It was pretty similar, I was just more ambitious about it. Also, with the first two albums I made, I didn’t have any money. They were made with no budget. For Multi-Love I finally had a budget – so half of it was made with the idea that I was going to make something hi-fi, then halfway through making the record I went back to the old records and realised I hadn’t done anything wrong. I’d spent half the time learning how to get better at recording and make a record that was more hi-fi, then halfway through realised that I then needed to fold back and return to the first records because I liked the sound. With this record, I just started the whole thing determined that UMO records sound a certain way and that I was going to do that. Then I bought some more tape recorders and a bunch of analogue stuff, and started getting deep into the different kinds of distortion that I really like. But I went so deep into the whole recording process – given how much I enjoy that, that was another reason why I wanted to get the songs finished first, so that it [the production] didn’t overtake the songs.

On the guitar side, I play guitar myself and I love the way you play. It’s chunky and psychedelic. But at the same time – when I saw you live in Perth a few years ago, I could see you had a jazzy style with the way you flitted between the chords and how you played lines. What are some of your guitar influences, players you really respect and have learned from?

Jimi Hendrix is the most obvious I can think of. But for a lot of my lead playing I’m really trying to recreate something that I hear in Frank Zappa. A lot of his solos are still my favourite solos and ideally that’s the perfect guitar style for me. I also really love Bill Frisell and a lot of the warped sounding stuff that I do comes from listening to and studying him. I really like – the name escapes me right now – the guitarist from Yes…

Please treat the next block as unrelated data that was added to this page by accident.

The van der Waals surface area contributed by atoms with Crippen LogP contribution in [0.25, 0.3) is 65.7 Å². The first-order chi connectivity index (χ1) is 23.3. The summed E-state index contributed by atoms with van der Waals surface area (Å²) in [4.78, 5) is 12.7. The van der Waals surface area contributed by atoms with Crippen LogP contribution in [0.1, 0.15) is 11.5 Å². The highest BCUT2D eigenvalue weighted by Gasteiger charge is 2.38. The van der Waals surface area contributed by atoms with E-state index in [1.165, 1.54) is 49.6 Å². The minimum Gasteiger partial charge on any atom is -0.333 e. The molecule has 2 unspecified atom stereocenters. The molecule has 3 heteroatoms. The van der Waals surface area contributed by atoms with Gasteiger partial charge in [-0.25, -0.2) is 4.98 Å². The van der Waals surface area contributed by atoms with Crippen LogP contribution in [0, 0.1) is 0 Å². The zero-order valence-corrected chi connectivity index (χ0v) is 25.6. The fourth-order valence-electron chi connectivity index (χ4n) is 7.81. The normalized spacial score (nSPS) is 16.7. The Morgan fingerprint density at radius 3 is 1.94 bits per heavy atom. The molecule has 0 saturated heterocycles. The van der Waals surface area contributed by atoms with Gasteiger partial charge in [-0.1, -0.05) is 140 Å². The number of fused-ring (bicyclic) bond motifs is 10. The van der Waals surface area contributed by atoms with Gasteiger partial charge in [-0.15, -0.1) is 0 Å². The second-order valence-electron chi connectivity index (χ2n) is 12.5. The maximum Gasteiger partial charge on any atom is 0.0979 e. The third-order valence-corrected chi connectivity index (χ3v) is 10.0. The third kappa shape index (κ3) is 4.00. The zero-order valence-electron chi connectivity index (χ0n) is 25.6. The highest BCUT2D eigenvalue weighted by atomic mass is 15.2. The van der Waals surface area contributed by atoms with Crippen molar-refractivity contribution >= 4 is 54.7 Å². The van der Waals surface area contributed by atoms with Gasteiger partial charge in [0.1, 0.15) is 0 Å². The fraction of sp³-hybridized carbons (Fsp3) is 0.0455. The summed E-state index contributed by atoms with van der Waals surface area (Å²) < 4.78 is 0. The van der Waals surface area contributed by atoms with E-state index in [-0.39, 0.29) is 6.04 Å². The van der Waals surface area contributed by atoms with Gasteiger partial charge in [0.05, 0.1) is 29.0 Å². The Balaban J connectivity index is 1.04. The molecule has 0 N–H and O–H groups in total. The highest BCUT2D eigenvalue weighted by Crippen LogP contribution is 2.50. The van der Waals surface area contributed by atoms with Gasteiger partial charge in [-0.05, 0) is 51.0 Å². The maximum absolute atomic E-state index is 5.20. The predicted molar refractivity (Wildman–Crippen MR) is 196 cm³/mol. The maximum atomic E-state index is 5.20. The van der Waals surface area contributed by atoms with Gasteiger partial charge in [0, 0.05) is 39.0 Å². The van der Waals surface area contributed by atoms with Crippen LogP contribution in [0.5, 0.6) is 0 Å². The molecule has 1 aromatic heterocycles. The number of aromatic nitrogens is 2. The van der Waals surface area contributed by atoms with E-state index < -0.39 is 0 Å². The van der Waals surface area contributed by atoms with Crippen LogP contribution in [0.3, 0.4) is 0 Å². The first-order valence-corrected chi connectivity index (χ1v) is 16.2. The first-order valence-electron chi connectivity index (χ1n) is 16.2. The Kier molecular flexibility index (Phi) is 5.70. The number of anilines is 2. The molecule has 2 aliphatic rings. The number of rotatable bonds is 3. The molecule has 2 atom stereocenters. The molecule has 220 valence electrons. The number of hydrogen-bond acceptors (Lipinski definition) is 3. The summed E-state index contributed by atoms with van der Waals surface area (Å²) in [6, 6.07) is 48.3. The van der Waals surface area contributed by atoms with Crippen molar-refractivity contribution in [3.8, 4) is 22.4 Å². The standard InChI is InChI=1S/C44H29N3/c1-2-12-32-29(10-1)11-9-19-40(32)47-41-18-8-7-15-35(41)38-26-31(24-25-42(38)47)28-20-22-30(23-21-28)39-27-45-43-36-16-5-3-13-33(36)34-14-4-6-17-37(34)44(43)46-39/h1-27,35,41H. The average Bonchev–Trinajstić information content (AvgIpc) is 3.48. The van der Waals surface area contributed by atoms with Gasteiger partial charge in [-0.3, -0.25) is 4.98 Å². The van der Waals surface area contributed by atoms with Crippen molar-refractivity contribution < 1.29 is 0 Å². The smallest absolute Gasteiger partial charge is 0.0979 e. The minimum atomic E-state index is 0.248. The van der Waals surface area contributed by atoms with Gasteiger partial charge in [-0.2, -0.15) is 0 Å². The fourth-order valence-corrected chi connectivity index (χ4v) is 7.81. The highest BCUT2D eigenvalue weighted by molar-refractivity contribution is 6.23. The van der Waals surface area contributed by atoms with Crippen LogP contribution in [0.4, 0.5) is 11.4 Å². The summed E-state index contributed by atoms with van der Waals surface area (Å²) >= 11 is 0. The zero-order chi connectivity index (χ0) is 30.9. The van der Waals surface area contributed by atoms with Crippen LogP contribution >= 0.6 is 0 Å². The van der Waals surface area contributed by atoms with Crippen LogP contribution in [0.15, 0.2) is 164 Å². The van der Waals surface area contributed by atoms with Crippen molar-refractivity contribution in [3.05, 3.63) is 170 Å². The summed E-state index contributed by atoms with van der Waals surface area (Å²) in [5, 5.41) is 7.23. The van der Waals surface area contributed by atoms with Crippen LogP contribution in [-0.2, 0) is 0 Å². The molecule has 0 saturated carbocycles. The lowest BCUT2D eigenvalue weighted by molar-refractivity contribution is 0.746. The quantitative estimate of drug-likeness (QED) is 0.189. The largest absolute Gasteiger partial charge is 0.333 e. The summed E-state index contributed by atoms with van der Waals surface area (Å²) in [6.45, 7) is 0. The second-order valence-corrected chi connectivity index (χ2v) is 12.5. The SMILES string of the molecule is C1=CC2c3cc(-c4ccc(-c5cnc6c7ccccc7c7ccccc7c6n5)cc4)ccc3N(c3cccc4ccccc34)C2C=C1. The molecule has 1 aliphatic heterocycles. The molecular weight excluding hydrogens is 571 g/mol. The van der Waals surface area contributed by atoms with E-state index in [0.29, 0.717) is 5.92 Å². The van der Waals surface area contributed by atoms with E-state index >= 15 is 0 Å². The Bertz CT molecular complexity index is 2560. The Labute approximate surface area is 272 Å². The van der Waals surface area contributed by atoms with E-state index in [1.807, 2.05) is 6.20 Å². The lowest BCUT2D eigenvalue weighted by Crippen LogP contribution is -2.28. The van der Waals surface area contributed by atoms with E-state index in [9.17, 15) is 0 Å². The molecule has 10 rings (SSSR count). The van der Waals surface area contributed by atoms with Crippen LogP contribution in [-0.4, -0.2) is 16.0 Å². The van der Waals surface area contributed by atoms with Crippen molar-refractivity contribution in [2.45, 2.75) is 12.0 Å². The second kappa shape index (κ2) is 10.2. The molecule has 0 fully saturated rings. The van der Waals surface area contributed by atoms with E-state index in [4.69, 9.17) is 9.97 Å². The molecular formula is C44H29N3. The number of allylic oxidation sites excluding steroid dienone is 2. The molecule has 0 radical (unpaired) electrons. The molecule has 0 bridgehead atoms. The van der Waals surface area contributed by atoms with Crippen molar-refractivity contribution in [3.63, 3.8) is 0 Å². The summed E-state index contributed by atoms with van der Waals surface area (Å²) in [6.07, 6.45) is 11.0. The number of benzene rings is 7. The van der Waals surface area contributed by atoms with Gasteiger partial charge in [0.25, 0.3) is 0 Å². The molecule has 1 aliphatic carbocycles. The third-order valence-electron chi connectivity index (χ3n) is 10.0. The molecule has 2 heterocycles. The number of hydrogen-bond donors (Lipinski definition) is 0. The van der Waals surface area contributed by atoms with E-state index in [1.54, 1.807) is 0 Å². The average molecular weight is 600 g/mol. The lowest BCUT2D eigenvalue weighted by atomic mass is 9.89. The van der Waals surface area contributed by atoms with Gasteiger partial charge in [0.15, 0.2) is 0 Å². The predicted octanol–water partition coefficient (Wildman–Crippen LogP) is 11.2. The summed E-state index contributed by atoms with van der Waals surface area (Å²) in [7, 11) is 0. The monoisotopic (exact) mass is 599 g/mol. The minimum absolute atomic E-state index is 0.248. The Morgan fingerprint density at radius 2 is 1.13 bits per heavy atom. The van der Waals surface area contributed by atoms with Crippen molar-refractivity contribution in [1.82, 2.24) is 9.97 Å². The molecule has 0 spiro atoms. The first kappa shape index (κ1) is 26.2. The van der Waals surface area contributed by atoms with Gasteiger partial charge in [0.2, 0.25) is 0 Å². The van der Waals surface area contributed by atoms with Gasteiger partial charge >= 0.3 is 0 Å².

Steve Howe. I can hear that actually…

Yes Steve Howe, I really like Steve Howe. I really like how eclectic he is, and how he shifts and mixes classical music.

Yes, does a bit of country music sometimes…

Yes, he does a lot of different things very convincingly. Moving from fingerpicking to lead guitar, stuff like that. It’s funny because I didn’t realise what an influence he was for a long time. I don’t listen to a lot of Yes, but Fragile is one of my favourite albums. I listened to that album and The Yes Album a lot. And I was listening to Fragile one day and thought “Wow I really try to play a lot like this, I’m really thinking of this a lot when I wrote my stuff”. And of course I also like the Beatles and Jimmy Page as well. Prince as well. I guess a lot of it’s obvious stuff, now that I list it. It’s a lot of the classics, you know.

I know what you mean by Frank Zappa though, I can definitely pick out some of that in your work. More generally with Multi-Love I was picking up a bit of Stevie Wonder, Sly and the Family Stone, things like that. With your upcoming album Sex & Food, what are some of your general influences?

I was, in a way, not really picking up new stuff. What I needed to do is take a stocktake of what I’d done so far. I did experiment a bit with listening to modern R&B and trying to update my phrases a bit to something that would sound more like modern R&B rather than drawing from vocal phrasing only from the 70s. I wanted to incorporate some new things to keep myself inspired. I tried phrasing things in triplets – with a lot of modern singers now, I don’t hear the blues and gospel as the influence so much as rap music. With rap music like Migos and others, a lot of singers are rapping in tune a lot of the time. Which I think is interesting enough to explore.

What about the lyrical approach? The single American Guilt sounds to me abstractly socio-political, to coin a phrase. What are some themes that you had in mind lyrically for this album – is there any thematic consistency, or anything you wanted to get out there?